Frank actually laughed. Sometimes being dead wasn’t too bad. It was good to see his friend again. The guy’s innocence was a touchstone, a forgotten way to keep grounded when life exploded around you, or in this case, death.

“So, what’s up, buddy? You took me out like you were the Fridge.”

Last-Leg grinned like an… well… an idiot at the compliment. The Fridge was his favorite football player, though Frank suspected that was due to the misconception that the player opened up to reveal shelves and shelves of food, rather than from any concept of the man’s rather impressive ability to take out the other team. Last-Leg wasn’t saying a word either way. He also wasn’t offering much of an explanation on their current situation but he was looking more uncomfortable.

“Hey, don’t sweat it.” Frank tried to keep it light but Last-Leg was fidgeting and darting glances toward the freak storm. Frank knew how he felt.

“I didn’t hurt you, did I, buddy?”

Last-Leg shook his head without taking his eyes off the trees, slowly crab-walking away, only to bounce back to Frank’s side. Apparently the fountain wasn’t far enough away. Only his concern for Frank kept him there. His expression was troubled and his hand continued to dart out as if he would draw Frank away, but was afraid to touch him.

What was going on here? He had never known Last-Leg to get this worked up about anything. That in itself should have been a sign, freak weather or not. There was no way they should be seeing what they were. This region hadn’t had snow like this since the Ice Age, and Frank certainly hadn’t seen it then, unless you counted CGI images on television or in movies. That left one possibility that he could think of; he was caught in some other spirit’s vision, or something like that. He didn’t understand how, but what else could it be?

A shiver rippled from Frank’s gut all the way out to his extremities and back again. He couldn’t be sure if it was the thought of being snared by someone else’s personal hell, or a psychosomatic response to all that snow, but either way, Frank didn’t like it. His first impulse was to put his arm around Last-Leg’s shoulder and lead the guy further away from the place. Of course, that wasn’t a plan, considering how flinchy Last-Leg was. Settling on playing follow-the-leader, Frank started moving slowly off, knowing his companion would be right on his heels. Still, he looked back just to make sure.

That was his mistake.

Sure, Last-Leg was right behind him, but so was the glade. Frank caught a flicker in that near-whiteout zone. There was someone in there. My God! There was actually someone in there, and they were stumbling deeper in, not out. Even if Frank hadn’t made a career out of public service he would have been compelled to go after the person. No one could survive those conditions long. There was no way he would abandon someone to freeze to death. What was worse, he couldn’t be sure, but it seemed to him the person stumbling around in the glade was too small to be an adult.

“Hey,” Frank tried to get his companion’s attention. “Hey, buddy. Last-Leg… listen, I need you to listen.”

With an extreme effort, Frank finally got the guy’s attention.

“I have to go back, there’s someone there,” Frank went on, trying to keep it simple and still say what he needed to say. “I have to help, okay? Wait for me… wait here and I will be right back.”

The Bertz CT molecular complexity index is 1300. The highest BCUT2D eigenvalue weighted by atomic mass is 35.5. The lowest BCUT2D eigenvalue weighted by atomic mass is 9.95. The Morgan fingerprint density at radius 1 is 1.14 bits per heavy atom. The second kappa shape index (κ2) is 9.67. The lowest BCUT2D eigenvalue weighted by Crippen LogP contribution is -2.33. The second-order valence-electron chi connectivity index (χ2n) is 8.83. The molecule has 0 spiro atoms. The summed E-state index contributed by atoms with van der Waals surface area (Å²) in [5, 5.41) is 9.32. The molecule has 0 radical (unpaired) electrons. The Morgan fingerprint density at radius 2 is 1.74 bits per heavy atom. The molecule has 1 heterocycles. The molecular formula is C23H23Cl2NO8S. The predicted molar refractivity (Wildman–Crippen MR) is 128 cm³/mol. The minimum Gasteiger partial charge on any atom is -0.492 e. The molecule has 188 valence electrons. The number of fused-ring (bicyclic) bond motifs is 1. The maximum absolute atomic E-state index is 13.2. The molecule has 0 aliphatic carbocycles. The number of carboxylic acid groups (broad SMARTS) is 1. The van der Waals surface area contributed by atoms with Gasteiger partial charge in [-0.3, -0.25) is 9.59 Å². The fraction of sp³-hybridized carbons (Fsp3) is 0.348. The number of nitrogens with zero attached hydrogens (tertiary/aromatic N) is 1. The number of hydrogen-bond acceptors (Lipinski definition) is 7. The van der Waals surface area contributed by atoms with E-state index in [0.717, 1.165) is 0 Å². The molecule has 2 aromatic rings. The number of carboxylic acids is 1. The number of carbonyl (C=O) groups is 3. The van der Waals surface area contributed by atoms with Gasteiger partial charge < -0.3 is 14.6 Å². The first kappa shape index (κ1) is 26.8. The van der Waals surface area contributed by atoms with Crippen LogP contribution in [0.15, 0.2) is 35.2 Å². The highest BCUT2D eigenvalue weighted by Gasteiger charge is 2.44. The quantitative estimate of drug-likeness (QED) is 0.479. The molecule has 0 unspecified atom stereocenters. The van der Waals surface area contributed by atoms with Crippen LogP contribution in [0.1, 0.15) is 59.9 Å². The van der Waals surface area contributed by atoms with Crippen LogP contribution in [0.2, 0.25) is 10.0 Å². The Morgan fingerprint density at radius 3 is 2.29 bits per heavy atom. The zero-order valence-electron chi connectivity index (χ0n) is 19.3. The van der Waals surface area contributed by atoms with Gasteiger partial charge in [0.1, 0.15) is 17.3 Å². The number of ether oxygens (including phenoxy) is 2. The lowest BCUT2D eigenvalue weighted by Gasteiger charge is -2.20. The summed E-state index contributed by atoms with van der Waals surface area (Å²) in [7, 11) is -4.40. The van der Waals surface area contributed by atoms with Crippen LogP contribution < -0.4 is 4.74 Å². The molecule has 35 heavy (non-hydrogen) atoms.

He wasn’t prepared for the violence of Last-Leg’s reaction. The guy started yelling and clinging to Frank, holding him back and losing precious seconds while whoever was getting lost in the grove drew closer to death.

“No! No, ’Tective! No! Can’t!” The look in Last-Leg’s eyes was absolutely frantic. Frank wasn’t sure if the guy had enough going on upstairs to grasped the concept of ‘for your own good,’ but he certainly seemed bent on practicing it. If they struggled any harder—Frank to head back down and Last-Leg to prevent him—one of them was going to come away hurt. And yet Frank could hear a note of frustration creep into Last-Leg’s voice as he continued jabbering and had to respect the effort his friend was going to, even if he didn’t understand what drove it.

“Bad! Bad to go, Frank, the ’nowman gets you. Can’t, can’t go!”

Frank thought he could make some kind of sense out of what Last-Leg was trying to say, but it only reinforced his determination to get down to the grove as fast as he could. If there was some kind of threat there, besides the snow, there was no way he could leave anyone, particularly what might be a child, to suffer in such a situation. With a quick move and as gently as possible, he broke Last-Leg’s grip and dashed past him and across the clearing. He’d lost sight of his quarry behind a wall of falling snow and trees. It didn’t matter. He knew where to head in and was certain he would quickly rescue the lost one and be back out before Last-Leg even had time to panic… further.

Thus speaks the confidence of the foolhardy.

Within seconds Frank was lost. Completely and utterly turned around by the solid whiteness of the air he had to admit, if only to himself, snow was not his element… He never even saw a tree unless and until he ran into it. So much for the rescuing hero… who would rescue him? And now that he thought about it, what would happen to him here? Being dead, did he wander aimlessly forever, or until fortune led him out? Or by a brutal twist of irony, could he die again, since he’d somehow missed it the first time? The implications were chilling. Where did the doubly dead go, if it were possible? Somehow he didn’t think the same place as everyone else.